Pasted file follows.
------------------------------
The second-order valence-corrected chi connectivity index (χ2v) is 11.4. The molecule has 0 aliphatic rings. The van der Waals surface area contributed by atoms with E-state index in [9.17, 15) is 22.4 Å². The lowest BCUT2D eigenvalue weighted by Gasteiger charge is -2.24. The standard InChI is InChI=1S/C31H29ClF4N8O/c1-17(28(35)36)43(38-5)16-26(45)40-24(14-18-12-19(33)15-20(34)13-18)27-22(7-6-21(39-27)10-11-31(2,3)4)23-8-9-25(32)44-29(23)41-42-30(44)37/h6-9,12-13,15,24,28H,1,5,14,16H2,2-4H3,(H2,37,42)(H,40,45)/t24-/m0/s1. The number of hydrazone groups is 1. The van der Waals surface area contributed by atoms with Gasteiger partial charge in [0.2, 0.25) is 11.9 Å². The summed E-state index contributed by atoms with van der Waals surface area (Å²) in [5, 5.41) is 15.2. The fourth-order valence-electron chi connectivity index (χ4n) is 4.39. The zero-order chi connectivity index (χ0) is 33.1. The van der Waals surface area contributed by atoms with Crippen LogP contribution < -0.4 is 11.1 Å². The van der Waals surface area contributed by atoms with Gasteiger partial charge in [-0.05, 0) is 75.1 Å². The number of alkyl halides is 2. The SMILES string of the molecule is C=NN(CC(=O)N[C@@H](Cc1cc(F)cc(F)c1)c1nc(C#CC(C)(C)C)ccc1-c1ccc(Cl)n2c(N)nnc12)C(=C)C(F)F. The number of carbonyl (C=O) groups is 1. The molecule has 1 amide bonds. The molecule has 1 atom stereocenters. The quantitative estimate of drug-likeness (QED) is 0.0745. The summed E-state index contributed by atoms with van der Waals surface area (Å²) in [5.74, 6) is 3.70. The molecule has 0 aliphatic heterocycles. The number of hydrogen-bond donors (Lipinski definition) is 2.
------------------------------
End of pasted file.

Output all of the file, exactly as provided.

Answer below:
The second-order valence-corrected chi connectivity index (χ2v) is 11.4. The molecule has 0 aliphatic rings. The van der Waals surface area contributed by atoms with E-state index in [9.17, 15) is 22.4 Å². The lowest BCUT2D eigenvalue weighted by Gasteiger charge is -2.24. The standard InChI is InChI=1S/C31H29ClF4N8O/c1-17(28(35)36)43(38-5)16-26(45)40-24(14-18-12-19(33)15-20(34)13-18)27-22(7-6-21(39-27)10-11-31(2,3)4)23-8-9-25(32)44-29(23)41-42-30(44)37/h6-9,12-13,15,24,28H,1,5,14,16H2,2-4H3,(H2,37,42)(H,40,45)/t24-/m0/s1. The number of hydrazone groups is 1. The van der Waals surface area contributed by atoms with Gasteiger partial charge in [0.2, 0.25) is 11.9 Å². The summed E-state index contributed by atoms with van der Waals surface area (Å²) in [5, 5.41) is 15.2. The fourth-order valence-electron chi connectivity index (χ4n) is 4.39. The zero-order chi connectivity index (χ0) is 33.1. The van der Waals surface area contributed by atoms with Crippen LogP contribution < -0.4 is 11.1 Å². The van der Waals surface area contributed by atoms with Gasteiger partial charge in [-0.05, 0) is 75.1 Å². The number of alkyl halides is 2. The SMILES string of the molecule is C=NN(CC(=O)N[C@@H](Cc1cc(F)cc(F)c1)c1nc(C#CC(C)(C)C)ccc1-c1ccc(Cl)n2c(N)nnc12)C(=C)C(F)F. The number of carbonyl (C=O) groups is 1. The molecule has 1 amide bonds. The molecule has 1 atom stereocenters. The quantitative estimate of drug-likeness (QED) is 0.0745. The summed E-state index contributed by atoms with van der Waals surface area (Å²) in [5.74, 6) is 3.70. The molecule has 0 aliphatic heterocycles. The number of hydrogen-bond donors (Lipinski definition) is 2.